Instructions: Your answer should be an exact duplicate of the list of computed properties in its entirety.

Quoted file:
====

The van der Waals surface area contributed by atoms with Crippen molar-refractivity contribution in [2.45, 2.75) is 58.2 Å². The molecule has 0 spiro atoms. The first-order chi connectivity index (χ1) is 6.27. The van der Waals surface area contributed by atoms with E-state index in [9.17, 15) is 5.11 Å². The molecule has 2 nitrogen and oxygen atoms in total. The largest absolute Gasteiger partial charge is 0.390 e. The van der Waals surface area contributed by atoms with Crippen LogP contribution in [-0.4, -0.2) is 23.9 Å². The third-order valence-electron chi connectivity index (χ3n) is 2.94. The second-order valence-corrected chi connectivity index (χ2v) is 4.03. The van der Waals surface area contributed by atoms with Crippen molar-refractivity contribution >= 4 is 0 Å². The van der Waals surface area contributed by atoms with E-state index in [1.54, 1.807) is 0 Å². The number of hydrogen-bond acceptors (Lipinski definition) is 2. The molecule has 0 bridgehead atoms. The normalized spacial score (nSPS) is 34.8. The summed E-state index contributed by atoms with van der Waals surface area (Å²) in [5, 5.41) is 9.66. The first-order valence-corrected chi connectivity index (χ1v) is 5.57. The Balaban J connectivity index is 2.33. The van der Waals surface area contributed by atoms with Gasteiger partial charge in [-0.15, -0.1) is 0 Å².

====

The van der Waals surface area contributed by atoms with Crippen molar-refractivity contribution in [2.45, 2.75) is 58.2 Å². The molecule has 0 spiro atoms. The first-order chi connectivity index (χ1) is 6.27. The van der Waals surface area contributed by atoms with E-state index in [9.17, 15) is 5.11 Å². The molecule has 2 nitrogen and oxygen atoms in total. The largest absolute Gasteiger partial charge is 0.390 e. The van der Waals surface area contributed by atoms with Crippen LogP contribution in [-0.4, -0.2) is 23.9 Å². The third-order valence-electron chi connectivity index (χ3n) is 2.94. The second-order valence-corrected chi connectivity index (χ2v) is 4.03. The van der Waals surface area contributed by atoms with Crippen molar-refractivity contribution >= 4 is 0 Å². The van der Waals surface area contributed by atoms with E-state index in [1.54, 1.807) is 0 Å². The number of hydrogen-bond acceptors (Lipinski definition) is 2. The molecule has 0 bridgehead atoms. The normalized spacial score (nSPS) is 34.8. The summed E-state index contributed by atoms with van der Waals surface area (Å²) in [5, 5.41) is 9.66. The first-order valence-corrected chi connectivity index (χ1v) is 5.57. The Balaban J connectivity index is 2.33. The van der Waals surface area contributed by atoms with Gasteiger partial charge in [-0.15, -0.1) is 0 Å².